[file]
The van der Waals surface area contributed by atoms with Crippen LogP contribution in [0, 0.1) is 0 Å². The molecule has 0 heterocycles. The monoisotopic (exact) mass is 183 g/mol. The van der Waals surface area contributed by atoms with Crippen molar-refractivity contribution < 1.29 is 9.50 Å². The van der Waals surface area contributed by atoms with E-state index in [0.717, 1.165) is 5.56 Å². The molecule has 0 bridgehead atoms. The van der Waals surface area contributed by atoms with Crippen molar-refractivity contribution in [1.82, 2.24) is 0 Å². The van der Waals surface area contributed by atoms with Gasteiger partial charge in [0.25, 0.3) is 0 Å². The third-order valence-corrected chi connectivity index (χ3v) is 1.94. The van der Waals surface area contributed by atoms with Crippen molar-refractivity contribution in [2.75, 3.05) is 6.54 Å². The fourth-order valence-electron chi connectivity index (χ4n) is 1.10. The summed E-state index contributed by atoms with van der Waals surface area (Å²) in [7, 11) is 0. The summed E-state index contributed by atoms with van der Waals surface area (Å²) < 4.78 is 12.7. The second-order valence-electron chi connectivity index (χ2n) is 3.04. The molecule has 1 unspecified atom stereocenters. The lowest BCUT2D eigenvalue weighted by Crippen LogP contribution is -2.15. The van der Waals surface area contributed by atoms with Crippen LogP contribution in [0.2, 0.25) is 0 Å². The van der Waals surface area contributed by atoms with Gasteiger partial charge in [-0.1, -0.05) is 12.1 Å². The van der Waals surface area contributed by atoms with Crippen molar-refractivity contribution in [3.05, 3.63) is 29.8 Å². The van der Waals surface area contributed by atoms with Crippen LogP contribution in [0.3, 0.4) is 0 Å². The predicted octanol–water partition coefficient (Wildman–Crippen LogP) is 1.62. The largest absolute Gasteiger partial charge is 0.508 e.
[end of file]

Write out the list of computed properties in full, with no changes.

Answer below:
The van der Waals surface area contributed by atoms with Crippen LogP contribution in [0, 0.1) is 0 Å². The molecule has 0 heterocycles. The monoisotopic (exact) mass is 183 g/mol. The van der Waals surface area contributed by atoms with Crippen molar-refractivity contribution < 1.29 is 9.50 Å². The van der Waals surface area contributed by atoms with E-state index in [0.717, 1.165) is 5.56 Å². The molecule has 0 bridgehead atoms. The van der Waals surface area contributed by atoms with Crippen molar-refractivity contribution in [1.82, 2.24) is 0 Å². The van der Waals surface area contributed by atoms with Gasteiger partial charge in [0.25, 0.3) is 0 Å². The third-order valence-corrected chi connectivity index (χ3v) is 1.94. The van der Waals surface area contributed by atoms with Crippen molar-refractivity contribution in [2.75, 3.05) is 6.54 Å². The fourth-order valence-electron chi connectivity index (χ4n) is 1.10. The summed E-state index contributed by atoms with van der Waals surface area (Å²) in [7, 11) is 0. The summed E-state index contributed by atoms with van der Waals surface area (Å²) < 4.78 is 12.7. The second-order valence-electron chi connectivity index (χ2n) is 3.04. The molecule has 1 unspecified atom stereocenters. The lowest BCUT2D eigenvalue weighted by Crippen LogP contribution is -2.15. The van der Waals surface area contributed by atoms with Crippen LogP contribution in [0.2, 0.25) is 0 Å². The van der Waals surface area contributed by atoms with Gasteiger partial charge in [-0.1, -0.05) is 12.1 Å². The van der Waals surface area contributed by atoms with Crippen molar-refractivity contribution in [3.05, 3.63) is 29.8 Å². The van der Waals surface area contributed by atoms with Crippen LogP contribution in [0.3, 0.4) is 0 Å². The predicted octanol–water partition coefficient (Wildman–Crippen LogP) is 1.62. The largest absolute Gasteiger partial charge is 0.508 e.